All but 8 of the 221 patients with sufficient data for classification were normoalbuminuric. None of the comparisons between diabetic patients and control subjects for any of the structural variables were altered when only the normoalbuminuric patients were considered. Although 87 normal control subjects were studied, the number was insufficient to define age-specific cutoffs for normal values. Thus, the frequency of increased GBM width in the type 1 diabetic patients <18 years of age may have been slightly underestimated. GBM width and Vv(Mes/glom) were increased in the diabetic patients, and the proportion above the normal range increased with increasing diabetes duration. The major reason for the increase in Vv(Mes/glom) was increased Vv(MM/glom), with no contribution from the mesangial cellular component. These findings are consistent with our previous reports indicating that, as a group, long-standing type 1 diabetic normoalbuminuric patients have significant diabetic glomerulopathy lesions (5,9,22). They are also consistent with findings of Ellis et al. (23) that normoalbuminuric subjects, including prepubertal children with average duration of ∼8 years, often have GBM thickening and mesangial expansion. Berg et al. (24) found greater GBM width and Vv(MM/glom) in 36 normoalbuminuric adolescents compared with control subjects, but Vv(Mes/glom) was not increased.

Using pooled data from several studies performed in her laboratories, Østerby (25) also described increased GBM width but no increase in Vv(Mes/glom) in nine normoalbuminuric type 1 diabetic subjects with a mean diabetes duration of 12 years. Although some of these differences may be due to diabetes duration, the duration in the normoalbuminuric subjects in this and other studies (23) was even shorter than in the studies cited above, where mesangial expansion was not found. Differing study outcomes could be related to differences in glycemic control, center differences such as those encountered in the present study, or the much larger number of subjects in this report. Nonetheless, it is clear from the present study and previously published work that significant diabetic lesions are often present in normoalbuminuric subjects within a few years after onset of type 1 diabetes (5,9,22,23,25,26). Although on average, as demonstrated here and previously, microalbuminuric type 1 diabetic subjects have worse glomerular lesions than normoalbuminuric subjects, there is considerable overlap in structure between these two groups. The increase in GBM width and the fact that most of the increase in Vv(Mes/glom) is due to increased Vv(MM/glom) (6,2527) are consistent with the central role of accumulation in the pathogenesis of DN.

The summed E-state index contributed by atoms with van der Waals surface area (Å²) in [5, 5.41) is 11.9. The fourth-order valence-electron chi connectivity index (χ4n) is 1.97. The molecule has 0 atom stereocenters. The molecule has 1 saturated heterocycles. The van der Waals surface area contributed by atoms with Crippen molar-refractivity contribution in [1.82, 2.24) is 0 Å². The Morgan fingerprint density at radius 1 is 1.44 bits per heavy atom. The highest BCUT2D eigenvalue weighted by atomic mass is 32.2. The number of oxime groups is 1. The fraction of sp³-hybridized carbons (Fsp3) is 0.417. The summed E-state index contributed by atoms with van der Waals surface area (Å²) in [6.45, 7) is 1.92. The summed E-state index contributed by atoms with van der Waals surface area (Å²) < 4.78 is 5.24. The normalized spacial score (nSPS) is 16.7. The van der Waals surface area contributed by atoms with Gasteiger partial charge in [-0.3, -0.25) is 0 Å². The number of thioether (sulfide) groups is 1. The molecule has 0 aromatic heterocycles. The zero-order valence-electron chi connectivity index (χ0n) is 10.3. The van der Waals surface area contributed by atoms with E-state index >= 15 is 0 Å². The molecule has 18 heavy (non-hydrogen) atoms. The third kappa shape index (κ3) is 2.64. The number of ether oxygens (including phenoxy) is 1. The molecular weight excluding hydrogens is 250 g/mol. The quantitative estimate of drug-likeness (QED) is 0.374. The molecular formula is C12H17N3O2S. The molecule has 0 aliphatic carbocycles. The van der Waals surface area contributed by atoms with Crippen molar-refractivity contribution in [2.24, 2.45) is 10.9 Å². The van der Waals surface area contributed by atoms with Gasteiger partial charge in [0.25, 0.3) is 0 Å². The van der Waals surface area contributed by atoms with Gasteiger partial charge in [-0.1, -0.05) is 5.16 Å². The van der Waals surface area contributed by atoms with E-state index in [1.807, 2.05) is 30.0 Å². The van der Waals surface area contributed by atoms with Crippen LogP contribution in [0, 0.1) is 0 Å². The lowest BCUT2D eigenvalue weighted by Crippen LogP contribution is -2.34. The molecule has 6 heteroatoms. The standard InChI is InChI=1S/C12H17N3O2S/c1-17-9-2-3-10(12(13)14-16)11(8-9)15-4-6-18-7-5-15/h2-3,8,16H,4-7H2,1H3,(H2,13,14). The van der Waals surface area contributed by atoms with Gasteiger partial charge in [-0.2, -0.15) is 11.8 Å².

Even after adjustment for BSA and age, GlomVol was not significantly increased in the diabetic subjects. To our knowledge, GlomVol has not been previously compared between largely normoalbuminuric type 1 diabetic and control subjects. Rudberg et al. (27) reported a trend toward glomerular enlargement in microalbuminuric type 1 diabetic adolescents, whereas Østerby et al. (28) found increased GlomVol in microalbuminuric adults. Fioretto et al. (29) reported a trend toward increasing GlomVol over 5 years in 11 adults with long-standing type 1 diabetes with increasing AER and Vv(Mes/glom), and Ellis et al. (23) found a significant relationship between AER and GlomVol in children with ∼8 years of type 1 diabetes duration. Taken together, these data are consistent with the hypothesis that little or no glomerular enlargement occurs early in type 1 diabetes and that glomerular enlargement may largely be a consequence of worsening glomerular lesions.

The finding that Vv(Int/cortex) was reduced by about one-third compared with control subjects in these largely normoalbuminuric diabetic subjects is both new and surprising. We have previously reported that Vv(Int/cortex) was increased in normoalbuminuric subjects after ∼19 years of type 1 diabetes and that Vv(Int/cortex) increased further, with progression to microalbuminuric and proteinuria, especially if GFR was reduced (11). Thus, increasing Vv(Int/cortex) in type 1 diabetes may be a function of diabetes duration and may be associated with worsening glomerular lesions. We have recently shown that the initial increases in Vv(Int/cortex) in type 1 diabetic patients is due to expansion of the cellular compartment of the interstitium, whereas the increase in fibrillar interstitial collagen is a late manifestation of this disorder, occurring in patients whose GFR is reduced (30). It will be important to study interstitial fine structure in the patients presented here in order to better understand the earliest diabetic changes occurring in this important renal compartment. A possible explanation for this reduction in Vv(Int/cortex) is that the major compartment of the cortex, the tubules, could have expanded without a concomitant increase in the interstitial compartment. If true, and given that ∼85% of kidney volume is occupied by tubules, kidney size would be expected to be increased in this cohort and, in fact, this was the case (13).